Gordon Brown makes keynote speech at the Leading not Leaving’ initiative Christopher Furlong/Getty Images

Conduire, non pas quitter l’Europe

ÉDIMBOURG – Le Royaume-Uni pourra-t-il un jour s’accepter comme une partie de l’Europe ? À en croire les gros titres que la presse britannique consacre au référendum du 23 juin sur le maintien dans l’Union européenne, la réponse semble être un « non » définitif.

Les partisans d’un retrait de l’UE ont fait campagne sur la peur de l’immigration incontrôlée et des myriades de dangers censés l’accompagner – par bombe ou par bateau –, qui menaceraient le mode de vie britannique. Leurs opposants, voulant le maintien du Royaume-Uni dans l’Europe, mettent en avant une autre crainte, celle de perdre les emplois qui dépendent des échanges avec l’Europe.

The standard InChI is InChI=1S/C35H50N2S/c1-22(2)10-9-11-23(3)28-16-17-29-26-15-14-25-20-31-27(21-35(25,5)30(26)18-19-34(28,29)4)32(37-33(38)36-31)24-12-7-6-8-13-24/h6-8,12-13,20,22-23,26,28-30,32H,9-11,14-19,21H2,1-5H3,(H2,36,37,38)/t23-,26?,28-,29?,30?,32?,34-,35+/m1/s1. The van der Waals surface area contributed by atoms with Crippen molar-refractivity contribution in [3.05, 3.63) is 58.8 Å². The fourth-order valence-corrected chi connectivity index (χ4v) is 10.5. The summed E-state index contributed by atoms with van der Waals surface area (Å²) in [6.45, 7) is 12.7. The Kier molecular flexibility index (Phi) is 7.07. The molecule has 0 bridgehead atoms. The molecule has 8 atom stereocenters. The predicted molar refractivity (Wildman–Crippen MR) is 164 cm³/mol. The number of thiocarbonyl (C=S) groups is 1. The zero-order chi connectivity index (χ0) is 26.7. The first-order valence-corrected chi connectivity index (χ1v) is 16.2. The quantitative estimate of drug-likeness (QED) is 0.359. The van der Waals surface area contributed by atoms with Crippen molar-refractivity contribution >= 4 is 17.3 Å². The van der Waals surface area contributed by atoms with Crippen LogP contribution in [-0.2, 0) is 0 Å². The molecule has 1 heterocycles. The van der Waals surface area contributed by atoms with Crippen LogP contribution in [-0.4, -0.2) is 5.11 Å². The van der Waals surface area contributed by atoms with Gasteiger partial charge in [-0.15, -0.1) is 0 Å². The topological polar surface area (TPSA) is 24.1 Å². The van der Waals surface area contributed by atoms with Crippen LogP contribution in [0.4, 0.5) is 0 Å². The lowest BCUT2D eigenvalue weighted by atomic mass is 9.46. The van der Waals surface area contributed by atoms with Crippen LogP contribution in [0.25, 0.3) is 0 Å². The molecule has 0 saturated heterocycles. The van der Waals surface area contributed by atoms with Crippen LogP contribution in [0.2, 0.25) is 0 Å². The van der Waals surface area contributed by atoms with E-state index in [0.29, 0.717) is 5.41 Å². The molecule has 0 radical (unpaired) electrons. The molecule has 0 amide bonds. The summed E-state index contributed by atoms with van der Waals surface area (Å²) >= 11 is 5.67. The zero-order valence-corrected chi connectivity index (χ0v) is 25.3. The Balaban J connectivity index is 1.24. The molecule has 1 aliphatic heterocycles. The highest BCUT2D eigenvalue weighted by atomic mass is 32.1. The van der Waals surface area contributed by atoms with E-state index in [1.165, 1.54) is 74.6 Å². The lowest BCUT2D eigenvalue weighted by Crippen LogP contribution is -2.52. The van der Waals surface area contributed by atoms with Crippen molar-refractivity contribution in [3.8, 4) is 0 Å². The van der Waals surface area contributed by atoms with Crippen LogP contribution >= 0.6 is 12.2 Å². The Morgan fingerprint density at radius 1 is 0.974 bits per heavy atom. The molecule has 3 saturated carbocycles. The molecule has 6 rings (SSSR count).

La floraison de slogans autour de ces deux programmes révèle deux visions opposées du monde. La rhétorique des adeptes de la séparation – du Leave – en appelle à l’esprit de Dunkerque en 1940 – une nation debout, impavide, seule face aux armadas et aux armées des envahisseurs, profondément indépendante de l’Europe.

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